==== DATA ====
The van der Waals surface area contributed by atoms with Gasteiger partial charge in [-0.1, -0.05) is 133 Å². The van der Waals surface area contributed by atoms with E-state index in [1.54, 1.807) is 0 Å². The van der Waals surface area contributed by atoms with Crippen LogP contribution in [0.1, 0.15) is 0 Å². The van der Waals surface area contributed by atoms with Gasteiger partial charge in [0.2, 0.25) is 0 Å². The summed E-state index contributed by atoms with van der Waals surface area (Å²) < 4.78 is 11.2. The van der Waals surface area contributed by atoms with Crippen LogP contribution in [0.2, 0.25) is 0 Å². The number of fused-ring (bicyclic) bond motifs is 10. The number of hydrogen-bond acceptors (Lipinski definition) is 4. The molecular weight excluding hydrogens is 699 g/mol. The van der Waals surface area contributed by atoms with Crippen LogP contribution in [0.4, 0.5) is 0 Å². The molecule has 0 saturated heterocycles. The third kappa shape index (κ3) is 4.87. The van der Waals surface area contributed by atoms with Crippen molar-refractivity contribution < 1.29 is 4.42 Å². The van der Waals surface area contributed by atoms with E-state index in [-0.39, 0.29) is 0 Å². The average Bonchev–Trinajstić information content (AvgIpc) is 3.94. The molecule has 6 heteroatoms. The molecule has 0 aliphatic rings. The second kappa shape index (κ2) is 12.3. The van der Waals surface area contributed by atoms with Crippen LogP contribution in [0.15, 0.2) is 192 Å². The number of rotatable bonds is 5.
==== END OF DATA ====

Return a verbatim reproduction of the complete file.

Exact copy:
The van der Waals surface area contributed by atoms with Gasteiger partial charge in [-0.1, -0.05) is 133 Å². The van der Waals surface area contributed by atoms with E-state index in [1.54, 1.807) is 0 Å². The van der Waals surface area contributed by atoms with Crippen LogP contribution in [0.1, 0.15) is 0 Å². The van der Waals surface area contributed by atoms with Gasteiger partial charge in [0.2, 0.25) is 0 Å². The summed E-state index contributed by atoms with van der Waals surface area (Å²) < 4.78 is 11.2. The van der Waals surface area contributed by atoms with Crippen LogP contribution in [0.2, 0.25) is 0 Å². The number of fused-ring (bicyclic) bond motifs is 10. The number of hydrogen-bond acceptors (Lipinski definition) is 4. The molecular weight excluding hydrogens is 699 g/mol. The van der Waals surface area contributed by atoms with Crippen LogP contribution in [0.4, 0.5) is 0 Å². The molecule has 0 saturated heterocycles. The third kappa shape index (κ3) is 4.87. The van der Waals surface area contributed by atoms with Crippen molar-refractivity contribution < 1.29 is 4.42 Å². The van der Waals surface area contributed by atoms with E-state index in [-0.39, 0.29) is 0 Å². The average Bonchev–Trinajstić information content (AvgIpc) is 3.94. The molecule has 6 heteroatoms. The molecule has 0 aliphatic rings. The second kappa shape index (κ2) is 12.3. The van der Waals surface area contributed by atoms with Crippen LogP contribution in [0.15, 0.2) is 192 Å². The number of rotatable bonds is 5.